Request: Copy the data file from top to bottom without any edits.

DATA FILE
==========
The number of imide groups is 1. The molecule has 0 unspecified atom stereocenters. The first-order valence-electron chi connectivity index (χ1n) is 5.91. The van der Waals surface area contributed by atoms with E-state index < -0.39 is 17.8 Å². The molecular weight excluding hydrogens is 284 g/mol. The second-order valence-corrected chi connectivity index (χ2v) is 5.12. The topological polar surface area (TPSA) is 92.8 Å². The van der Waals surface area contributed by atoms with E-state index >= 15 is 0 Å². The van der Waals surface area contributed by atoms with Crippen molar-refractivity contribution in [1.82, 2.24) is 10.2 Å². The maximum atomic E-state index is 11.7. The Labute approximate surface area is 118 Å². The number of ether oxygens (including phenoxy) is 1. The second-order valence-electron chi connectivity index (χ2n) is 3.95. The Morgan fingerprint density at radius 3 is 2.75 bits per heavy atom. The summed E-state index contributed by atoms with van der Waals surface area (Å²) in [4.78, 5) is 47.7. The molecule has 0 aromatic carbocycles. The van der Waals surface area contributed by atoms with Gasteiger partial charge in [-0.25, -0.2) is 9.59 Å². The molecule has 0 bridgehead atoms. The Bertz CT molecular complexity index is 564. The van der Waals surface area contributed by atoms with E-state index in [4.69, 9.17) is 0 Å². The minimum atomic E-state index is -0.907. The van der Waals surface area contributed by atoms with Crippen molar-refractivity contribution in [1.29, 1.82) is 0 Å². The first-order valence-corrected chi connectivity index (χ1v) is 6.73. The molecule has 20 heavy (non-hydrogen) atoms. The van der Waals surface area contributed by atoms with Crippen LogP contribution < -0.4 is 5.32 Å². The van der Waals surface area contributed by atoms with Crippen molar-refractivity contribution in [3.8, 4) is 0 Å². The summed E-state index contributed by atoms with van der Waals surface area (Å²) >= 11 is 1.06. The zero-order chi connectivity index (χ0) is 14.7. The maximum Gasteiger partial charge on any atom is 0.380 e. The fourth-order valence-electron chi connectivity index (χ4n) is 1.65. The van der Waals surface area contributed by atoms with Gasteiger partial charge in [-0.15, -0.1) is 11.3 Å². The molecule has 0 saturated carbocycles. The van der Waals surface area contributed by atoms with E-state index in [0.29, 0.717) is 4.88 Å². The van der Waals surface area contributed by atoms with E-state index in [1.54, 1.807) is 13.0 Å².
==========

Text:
The number of imide groups is 1. The molecule has 0 unspecified atom stereocenters. The first-order valence-electron chi connectivity index (χ1n) is 5.91. The van der Waals surface area contributed by atoms with E-state index < -0.39 is 17.8 Å². The molecular weight excluding hydrogens is 284 g/mol. The second-order valence-corrected chi connectivity index (χ2v) is 5.12. The topological polar surface area (TPSA) is 92.8 Å². The van der Waals surface area contributed by atoms with E-state index >= 15 is 0 Å². The van der Waals surface area contributed by atoms with Crippen molar-refractivity contribution in [1.82, 2.24) is 10.2 Å². The maximum atomic E-state index is 11.7. The Labute approximate surface area is 118 Å². The number of ether oxygens (including phenoxy) is 1. The second-order valence-electron chi connectivity index (χ2n) is 3.95. The Morgan fingerprint density at radius 3 is 2.75 bits per heavy atom. The summed E-state index contributed by atoms with van der Waals surface area (Å²) in [4.78, 5) is 47.7. The molecule has 0 aromatic carbocycles. The van der Waals surface area contributed by atoms with Gasteiger partial charge in [-0.25, -0.2) is 9.59 Å². The molecule has 0 bridgehead atoms. The Bertz CT molecular complexity index is 564. The van der Waals surface area contributed by atoms with E-state index in [4.69, 9.17) is 0 Å². The minimum atomic E-state index is -0.907. The van der Waals surface area contributed by atoms with Crippen molar-refractivity contribution in [1.29, 1.82) is 0 Å². The first-order valence-corrected chi connectivity index (χ1v) is 6.73. The molecule has 20 heavy (non-hydrogen) atoms. The van der Waals surface area contributed by atoms with Crippen LogP contribution < -0.4 is 5.32 Å². The van der Waals surface area contributed by atoms with Crippen molar-refractivity contribution in [3.8, 4) is 0 Å². The summed E-state index contributed by atoms with van der Waals surface area (Å²) >= 11 is 1.06. The zero-order chi connectivity index (χ0) is 14.7. The maximum Gasteiger partial charge on any atom is 0.380 e. The fourth-order valence-electron chi connectivity index (χ4n) is 1.65. The van der Waals surface area contributed by atoms with Gasteiger partial charge in [-0.15, -0.1) is 11.3 Å². The molecule has 0 saturated carbocycles. The van der Waals surface area contributed by atoms with E-state index in [0.29, 0.717) is 4.88 Å². The van der Waals surface area contributed by atoms with E-state index in [1.54, 1.807) is 13.0 Å².